Screen Shot 2017-11-30 at 12.13.56 PM.png23. Merry Christmas, Peanut! 

Publisher’s Summary:

Peanut is going over the river and through the woods to his grandmother’s house for Christmas, but getting there is a food-filled adventure for this little nut! First he gets stuck in a traffic jam (make that a traffic jelly), then the bridge is closed so he has to take a (gravy) boat across the river, where he gets lost in a forest of (cookies shaped like) Christmas trees! But while the delays dismay his friends and family, Peanut embraces his role as the Merry Christmas Nut to cheer them up.

screen-shot-2017-11-30-at-12-01-04-pm.png22. Ten on the Sled by Kim Norman and Liza Woodruff

Publisher’s Summary:

In the land of the midnight sun, all the animals are having fun speeding down the hill on Caribou’s sled. But as they go faster and faster, Seal, Hare, Walrus, and the others all fall off…until just Caribou’s left, only and lonely. Now, a reindeer likes flying-but never alone, so…one through ten, all leap on again

 
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21. Olivia Helps with Christmas by Ian Falconer

Publisher’s Summary:

Olivia is getting into the Christmas spirit. There are presents to wrap, ornaments to hang on the tree, snowpigs to build… But what mischief and mayhem will she get up to this time?

 

screen-shot-2017-11-30-at-1-21-00-pm.png20. The Day Santa Stopped Believing in Harold 

Publisher’s Summary:

Santa has a problem. This kid? Harold? Santa doesn’t think he’s real. He WANTS to believe in Harold–after all, Harold is one of the most magical parts of Christmas. Getting Harold’s letters, eating the cookies he leaves out, feeding his carrots to the reindeer… what would Christmas be without that? But Santa’s just not sure. Some of his friends are telling him they think Harold’s not real. And the Harold that sat on his knee last Christmas looked AWFULLY different. Santa comes up with a plan to find out once and for all if Harold really exists… with hilarious consequences.
Screen Shot 2017-11-30 at 11.58.06 AM.png19. The Amazing Christmas Extravaganza by David Shannon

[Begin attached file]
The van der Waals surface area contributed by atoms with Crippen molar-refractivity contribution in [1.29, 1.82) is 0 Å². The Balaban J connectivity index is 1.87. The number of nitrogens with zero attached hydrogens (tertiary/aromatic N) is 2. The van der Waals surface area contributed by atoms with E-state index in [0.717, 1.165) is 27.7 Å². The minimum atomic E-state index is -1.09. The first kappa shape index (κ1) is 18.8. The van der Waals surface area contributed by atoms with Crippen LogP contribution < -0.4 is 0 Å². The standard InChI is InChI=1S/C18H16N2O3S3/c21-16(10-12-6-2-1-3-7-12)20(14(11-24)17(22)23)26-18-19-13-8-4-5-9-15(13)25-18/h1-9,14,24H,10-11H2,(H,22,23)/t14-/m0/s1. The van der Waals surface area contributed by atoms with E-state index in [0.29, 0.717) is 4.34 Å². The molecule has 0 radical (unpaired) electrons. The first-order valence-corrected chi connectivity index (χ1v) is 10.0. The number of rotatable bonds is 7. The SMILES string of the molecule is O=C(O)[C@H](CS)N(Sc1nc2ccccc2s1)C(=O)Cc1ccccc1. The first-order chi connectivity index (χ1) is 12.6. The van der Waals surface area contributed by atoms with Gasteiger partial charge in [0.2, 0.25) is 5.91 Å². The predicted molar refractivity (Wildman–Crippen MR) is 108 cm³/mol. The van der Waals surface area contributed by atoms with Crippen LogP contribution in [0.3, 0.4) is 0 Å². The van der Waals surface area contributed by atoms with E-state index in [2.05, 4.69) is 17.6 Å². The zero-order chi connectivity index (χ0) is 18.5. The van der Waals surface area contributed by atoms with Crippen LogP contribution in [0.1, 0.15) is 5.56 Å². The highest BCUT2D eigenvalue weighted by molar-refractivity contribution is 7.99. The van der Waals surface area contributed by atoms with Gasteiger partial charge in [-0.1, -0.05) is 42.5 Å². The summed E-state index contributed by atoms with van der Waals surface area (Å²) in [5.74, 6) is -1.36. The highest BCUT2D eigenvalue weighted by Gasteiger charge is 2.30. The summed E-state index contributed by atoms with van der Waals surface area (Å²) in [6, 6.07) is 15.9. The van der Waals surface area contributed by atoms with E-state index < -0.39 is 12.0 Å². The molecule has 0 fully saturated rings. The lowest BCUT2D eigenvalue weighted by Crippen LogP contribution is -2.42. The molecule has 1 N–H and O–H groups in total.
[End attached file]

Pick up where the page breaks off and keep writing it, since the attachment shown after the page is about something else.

Publisher’s Summary:

This year, the Merriweather family is really going to celebrate Christmas.Instead of simply trimming their tree and hanging a holly on the door, the Merriweathers decide to decorate their whole house. And decorate they do, with colored lights, candy canes, giant snowmen, and a fifty-foot Santa…and soon the family’s Christmas extravaganza is the talk of the town!

screen-shot-2017-11-30-at-11-55-03-am.png 18. The Gingerbread Baby by Jan Brett

Publisher’s Summary:

Remember how the Gingerbread Boy is eaten by the fox? Well, not this Gingerbread Baby in a delicious twist to a favorite old tale.

It all begins when Matti opens the oven too soon and out jumps a cheeky little Gingerbread Bay. He leads Matti’s mother and father, the dog and the cat. And a whole colorful cast of characters on a rollicking chase through the village and into the forest, staying just out of reach, daring them to catch him along the way.

But Matti’s not with them. He’s at home in the borders making what turns out to be a gingerbread house into which the Gingerbread Baby runs. Only Matti knows he is safely inside. And readers will too when they look under the lift-the-flap gingerbread house at the end of the story, and there he is!
Screen Shot 2017-11-30 at 12.10.58 PM17.  Howard B. Wigglebottom and the Power of Giving: A Christmas Story by Howard Binkow and Susan F. Cornelison

Publisher’s Summary: